By Peter Finn
Washington Post Foreign Service
Sunday, July 15, 2007
MOSCOW, July 14 -- Russia on Saturday formally suspended its participation in a conventional arms treaty dating from the last years of the Cold War that limits NATO and Russian military deployments in Europe.
The Kremlin said in a statement that the 1990 pact was suspended "due to exceptional circumstances in relation to the treaty's content that affect the security of the Russian Federation and require immediate measures."
Russia previously had threatened the move because of its opposition to U.S. plans to deploy a missile defense system in Eastern Europe to ward off a potential threat from Iran. Russian officials regard the project as unnecessary because they believe that Iran is many years from developing long-range missiles. And, more critically, military officials here believe the system can -- and probably will -- be used by the United States to peer deep into Russian territory.
Suspension of the Conventional Forces in Europe Treaty will deepen the country's strained relations with its immediate neighbors in Eastern Europe. Russia can now move more tanks and other heavy weapons to its western borders, and officials in Poland, Estonia and other neighboring countries quickly said they deplored the suspension.
But political and military analysts said major redeployments are unlikely. The suspension, they said, was both a symbolic expression of Russian anger over missile defense and a demonstration that the country has returned as an assertive power that must be reckoned with.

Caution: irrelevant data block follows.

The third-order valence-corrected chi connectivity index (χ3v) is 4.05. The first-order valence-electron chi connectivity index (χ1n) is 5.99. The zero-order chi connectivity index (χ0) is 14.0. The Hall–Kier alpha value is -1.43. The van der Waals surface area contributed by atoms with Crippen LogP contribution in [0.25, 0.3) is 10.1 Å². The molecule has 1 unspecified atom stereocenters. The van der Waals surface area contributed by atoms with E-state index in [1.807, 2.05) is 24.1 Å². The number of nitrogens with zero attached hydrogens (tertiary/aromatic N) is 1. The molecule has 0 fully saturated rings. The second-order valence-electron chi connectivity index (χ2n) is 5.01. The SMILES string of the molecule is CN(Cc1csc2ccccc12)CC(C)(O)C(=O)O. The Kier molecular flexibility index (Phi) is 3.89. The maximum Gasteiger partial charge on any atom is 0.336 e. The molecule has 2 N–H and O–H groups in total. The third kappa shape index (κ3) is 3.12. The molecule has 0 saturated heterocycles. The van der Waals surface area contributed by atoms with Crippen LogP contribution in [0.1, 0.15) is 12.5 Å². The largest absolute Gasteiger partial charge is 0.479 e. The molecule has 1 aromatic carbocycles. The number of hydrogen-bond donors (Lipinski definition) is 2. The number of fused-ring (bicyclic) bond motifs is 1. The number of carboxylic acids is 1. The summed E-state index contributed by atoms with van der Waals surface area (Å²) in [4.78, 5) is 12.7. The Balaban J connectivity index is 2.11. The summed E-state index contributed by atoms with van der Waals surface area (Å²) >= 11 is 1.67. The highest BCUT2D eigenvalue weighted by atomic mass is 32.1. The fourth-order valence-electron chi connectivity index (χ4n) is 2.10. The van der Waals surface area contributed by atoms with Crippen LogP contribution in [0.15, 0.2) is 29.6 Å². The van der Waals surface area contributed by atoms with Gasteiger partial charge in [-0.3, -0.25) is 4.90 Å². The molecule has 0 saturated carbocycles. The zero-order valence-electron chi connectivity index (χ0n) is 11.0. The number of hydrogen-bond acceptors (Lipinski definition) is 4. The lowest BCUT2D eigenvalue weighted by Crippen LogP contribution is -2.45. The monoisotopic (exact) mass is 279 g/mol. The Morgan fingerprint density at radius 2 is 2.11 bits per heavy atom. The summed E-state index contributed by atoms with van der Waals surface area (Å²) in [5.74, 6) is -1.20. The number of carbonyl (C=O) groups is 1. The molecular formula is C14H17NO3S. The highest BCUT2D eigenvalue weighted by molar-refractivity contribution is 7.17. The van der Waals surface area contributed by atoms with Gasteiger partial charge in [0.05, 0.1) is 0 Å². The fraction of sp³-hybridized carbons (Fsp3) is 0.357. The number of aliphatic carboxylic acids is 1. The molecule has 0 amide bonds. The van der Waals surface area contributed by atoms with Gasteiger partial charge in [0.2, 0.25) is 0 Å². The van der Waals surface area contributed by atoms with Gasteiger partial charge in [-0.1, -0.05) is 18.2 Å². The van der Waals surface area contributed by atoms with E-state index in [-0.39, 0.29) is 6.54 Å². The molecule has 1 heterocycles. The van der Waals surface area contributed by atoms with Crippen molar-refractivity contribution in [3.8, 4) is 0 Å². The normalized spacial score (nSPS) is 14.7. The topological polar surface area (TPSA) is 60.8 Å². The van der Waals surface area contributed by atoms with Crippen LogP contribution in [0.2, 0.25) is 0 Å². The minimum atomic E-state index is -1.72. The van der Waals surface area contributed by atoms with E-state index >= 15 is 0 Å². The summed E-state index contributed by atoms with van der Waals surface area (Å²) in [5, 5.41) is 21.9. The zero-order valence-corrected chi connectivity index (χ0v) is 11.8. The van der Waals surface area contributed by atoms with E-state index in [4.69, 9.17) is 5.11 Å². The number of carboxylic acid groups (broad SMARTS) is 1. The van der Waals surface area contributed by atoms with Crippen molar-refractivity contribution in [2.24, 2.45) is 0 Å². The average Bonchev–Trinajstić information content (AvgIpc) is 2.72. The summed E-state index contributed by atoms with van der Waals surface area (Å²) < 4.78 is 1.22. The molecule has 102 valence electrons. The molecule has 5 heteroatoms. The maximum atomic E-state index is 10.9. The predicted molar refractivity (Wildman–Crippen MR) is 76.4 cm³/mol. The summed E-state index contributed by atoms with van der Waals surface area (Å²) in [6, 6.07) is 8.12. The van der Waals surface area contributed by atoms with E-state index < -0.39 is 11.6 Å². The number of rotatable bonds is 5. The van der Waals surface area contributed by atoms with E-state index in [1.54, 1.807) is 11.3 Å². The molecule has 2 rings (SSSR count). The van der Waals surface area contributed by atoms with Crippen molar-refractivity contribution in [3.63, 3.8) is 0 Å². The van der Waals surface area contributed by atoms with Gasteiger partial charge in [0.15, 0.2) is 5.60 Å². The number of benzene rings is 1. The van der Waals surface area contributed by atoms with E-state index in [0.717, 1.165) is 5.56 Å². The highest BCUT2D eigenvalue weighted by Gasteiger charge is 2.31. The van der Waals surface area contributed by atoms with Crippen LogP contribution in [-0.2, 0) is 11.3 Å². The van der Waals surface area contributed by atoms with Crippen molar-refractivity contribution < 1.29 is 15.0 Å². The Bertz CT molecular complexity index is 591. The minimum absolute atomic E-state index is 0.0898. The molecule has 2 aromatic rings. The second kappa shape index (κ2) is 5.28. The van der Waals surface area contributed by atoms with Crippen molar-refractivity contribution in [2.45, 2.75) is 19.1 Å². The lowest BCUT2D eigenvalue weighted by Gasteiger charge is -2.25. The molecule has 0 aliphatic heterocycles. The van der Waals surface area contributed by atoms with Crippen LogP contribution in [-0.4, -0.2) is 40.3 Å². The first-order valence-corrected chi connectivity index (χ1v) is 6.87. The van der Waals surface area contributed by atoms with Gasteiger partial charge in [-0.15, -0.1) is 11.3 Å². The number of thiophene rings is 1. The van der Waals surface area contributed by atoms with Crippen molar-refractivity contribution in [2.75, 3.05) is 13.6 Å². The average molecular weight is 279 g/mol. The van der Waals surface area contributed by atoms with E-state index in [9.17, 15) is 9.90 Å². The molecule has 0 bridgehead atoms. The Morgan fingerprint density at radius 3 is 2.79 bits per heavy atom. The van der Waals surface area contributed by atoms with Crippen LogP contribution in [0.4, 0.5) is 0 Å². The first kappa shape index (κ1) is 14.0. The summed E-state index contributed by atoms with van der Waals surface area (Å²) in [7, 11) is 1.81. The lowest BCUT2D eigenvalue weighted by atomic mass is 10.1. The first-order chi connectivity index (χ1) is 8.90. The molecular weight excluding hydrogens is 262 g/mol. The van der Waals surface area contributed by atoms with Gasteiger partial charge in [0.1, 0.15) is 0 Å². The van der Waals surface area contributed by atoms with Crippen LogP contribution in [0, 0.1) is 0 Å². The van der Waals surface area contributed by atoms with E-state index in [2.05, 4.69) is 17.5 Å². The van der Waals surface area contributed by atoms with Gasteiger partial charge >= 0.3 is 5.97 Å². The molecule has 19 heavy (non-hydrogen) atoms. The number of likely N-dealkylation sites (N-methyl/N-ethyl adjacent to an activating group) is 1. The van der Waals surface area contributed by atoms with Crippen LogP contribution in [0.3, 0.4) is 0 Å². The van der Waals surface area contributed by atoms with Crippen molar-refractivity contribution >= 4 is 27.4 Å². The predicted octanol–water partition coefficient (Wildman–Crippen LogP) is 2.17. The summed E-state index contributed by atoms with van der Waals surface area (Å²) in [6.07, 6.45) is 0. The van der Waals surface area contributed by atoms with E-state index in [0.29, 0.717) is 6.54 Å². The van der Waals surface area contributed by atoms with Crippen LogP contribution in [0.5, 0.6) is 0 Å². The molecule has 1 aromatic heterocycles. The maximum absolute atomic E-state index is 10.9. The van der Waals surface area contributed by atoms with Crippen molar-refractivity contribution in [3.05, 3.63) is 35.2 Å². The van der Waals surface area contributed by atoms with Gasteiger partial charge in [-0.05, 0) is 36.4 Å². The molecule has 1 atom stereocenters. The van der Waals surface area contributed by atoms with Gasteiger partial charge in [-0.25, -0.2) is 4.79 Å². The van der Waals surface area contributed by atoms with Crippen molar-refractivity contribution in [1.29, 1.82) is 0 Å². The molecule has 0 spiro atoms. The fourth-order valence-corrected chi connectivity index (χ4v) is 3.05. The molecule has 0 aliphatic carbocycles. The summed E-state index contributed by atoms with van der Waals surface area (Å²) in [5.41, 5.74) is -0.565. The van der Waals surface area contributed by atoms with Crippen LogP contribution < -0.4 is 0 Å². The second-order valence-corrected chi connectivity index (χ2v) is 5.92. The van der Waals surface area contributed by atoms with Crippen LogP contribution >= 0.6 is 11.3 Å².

NATO called Russia's decision a "disappointing step in the wrong direction." "NATO considers this treaty to be an important cornerstone of European security," said James Appathurai, a spokesman for the alliance.
The White House expressed its disappointment with the Russians. But Gordon Johndroe, a spokesman for the National Security Council, said in a statement, "we'll continue to have discussions with them in the coming months on the best way to proceed in this area -- that is in the interest of all parties involved and provides for security in Europe."
Relations between the United States and Russia continue to slide despite a recent attempt at mitigating the tension when President Bush invited President Vladimir Putin to the summer home of Bush's parents in Kennebunkport, Maine.
Besides the missile defense system, the two countries disagree on the future status of the Serbian province of Kosovo and how severely the international community should react to Iran's nuclear program.
The Kremlin is also deeply hostile to the prospect of countries such as Georgia and Ukraine joining NATO following the accession of Baltic and Eastern European countries. Officials here describe NATO expansion as an aggressive encirclement of Russia and an attempt to isolate the country in its natural sphere of influence.